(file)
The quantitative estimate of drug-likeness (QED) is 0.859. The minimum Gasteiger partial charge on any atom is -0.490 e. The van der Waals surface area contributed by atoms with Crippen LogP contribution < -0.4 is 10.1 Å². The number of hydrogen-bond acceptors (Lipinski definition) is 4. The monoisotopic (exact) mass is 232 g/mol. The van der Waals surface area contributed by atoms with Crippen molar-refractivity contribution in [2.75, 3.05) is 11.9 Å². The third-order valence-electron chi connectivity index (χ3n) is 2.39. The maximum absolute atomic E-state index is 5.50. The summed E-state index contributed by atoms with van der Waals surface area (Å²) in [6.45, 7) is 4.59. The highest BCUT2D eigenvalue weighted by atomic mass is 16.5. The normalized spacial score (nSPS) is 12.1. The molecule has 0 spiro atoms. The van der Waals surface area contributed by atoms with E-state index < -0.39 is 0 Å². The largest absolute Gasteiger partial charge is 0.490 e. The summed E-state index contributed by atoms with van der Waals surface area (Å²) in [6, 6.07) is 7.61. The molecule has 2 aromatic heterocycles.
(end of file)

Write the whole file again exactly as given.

The quantitative estimate of drug-likeness (QED) is 0.859. The minimum Gasteiger partial charge on any atom is -0.490 e. The van der Waals surface area contributed by atoms with Crippen LogP contribution < -0.4 is 10.1 Å². The number of hydrogen-bond acceptors (Lipinski definition) is 4. The monoisotopic (exact) mass is 232 g/mol. The van der Waals surface area contributed by atoms with Crippen molar-refractivity contribution in [2.75, 3.05) is 11.9 Å². The third-order valence-electron chi connectivity index (χ3n) is 2.39. The maximum absolute atomic E-state index is 5.50. The summed E-state index contributed by atoms with van der Waals surface area (Å²) in [6.45, 7) is 4.59. The highest BCUT2D eigenvalue weighted by atomic mass is 16.5. The normalized spacial score (nSPS) is 12.1. The molecule has 0 spiro atoms. The van der Waals surface area contributed by atoms with E-state index < -0.39 is 0 Å². The largest absolute Gasteiger partial charge is 0.490 e. The summed E-state index contributed by atoms with van der Waals surface area (Å²) in [6, 6.07) is 7.61. The molecule has 2 aromatic heterocycles.